“Whitewright was the home of US Lieutenant Joe Tom Meador, who after World War II looted several major pieces of art from a cave near QuedlinburgSaxony-AnhaltGermany. On April 19, 1945, American troops occupied Quedlinburg. Various treasures of art were secured in a cave near the castle Altenburg. Meador was responsible for the security of the cave. Meador, a soldier with good knowledge of art, recognized the importance of the treasures (among them being Gospel of Samuel and the Crystals of Constantinople). He sent the treasures to Whitewright via army mail, and the art was placed in a safe at the First National Bank of Whitewright. Meador died in 1980, and his heirs tried to sell ten pieces of Beutekunst (looted art) on the international art market. After a long search and judicial processes, the art was returned to Germany in 1992 and was investigated because of damages to the pieces. At first those stolen artifacts were exhibited in Munich and Berlin but were finally returned to Quedlinburg in 1993. However, two of the pieces stolen by Meador are still in the United States at an unknown location.”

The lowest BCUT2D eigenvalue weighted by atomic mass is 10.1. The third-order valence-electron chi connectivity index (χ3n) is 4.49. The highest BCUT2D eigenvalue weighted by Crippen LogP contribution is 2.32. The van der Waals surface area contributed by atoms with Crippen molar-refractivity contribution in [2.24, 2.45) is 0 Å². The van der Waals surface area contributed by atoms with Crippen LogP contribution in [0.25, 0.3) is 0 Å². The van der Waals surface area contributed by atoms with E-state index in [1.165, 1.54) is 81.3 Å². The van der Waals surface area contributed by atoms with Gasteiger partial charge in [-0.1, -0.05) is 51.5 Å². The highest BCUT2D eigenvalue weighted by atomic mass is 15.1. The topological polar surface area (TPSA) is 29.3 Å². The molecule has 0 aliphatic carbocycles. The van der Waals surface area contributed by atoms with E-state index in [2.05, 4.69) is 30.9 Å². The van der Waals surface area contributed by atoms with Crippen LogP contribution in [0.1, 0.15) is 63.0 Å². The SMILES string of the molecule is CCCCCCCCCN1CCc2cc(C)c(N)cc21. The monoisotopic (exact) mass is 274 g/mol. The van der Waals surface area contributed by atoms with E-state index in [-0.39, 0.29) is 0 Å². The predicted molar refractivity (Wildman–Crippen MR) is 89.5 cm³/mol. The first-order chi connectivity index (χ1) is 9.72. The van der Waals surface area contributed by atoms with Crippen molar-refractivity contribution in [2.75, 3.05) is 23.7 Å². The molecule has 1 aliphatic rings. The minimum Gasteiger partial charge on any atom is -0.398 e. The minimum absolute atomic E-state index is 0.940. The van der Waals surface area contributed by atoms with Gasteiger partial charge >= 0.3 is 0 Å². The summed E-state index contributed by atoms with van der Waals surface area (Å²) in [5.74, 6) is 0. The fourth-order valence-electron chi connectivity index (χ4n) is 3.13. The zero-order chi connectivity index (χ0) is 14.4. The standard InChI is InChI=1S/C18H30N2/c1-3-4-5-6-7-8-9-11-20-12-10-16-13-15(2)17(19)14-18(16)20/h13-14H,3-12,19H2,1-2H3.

If my description of Whitewright has intrigued you enough to want to move here…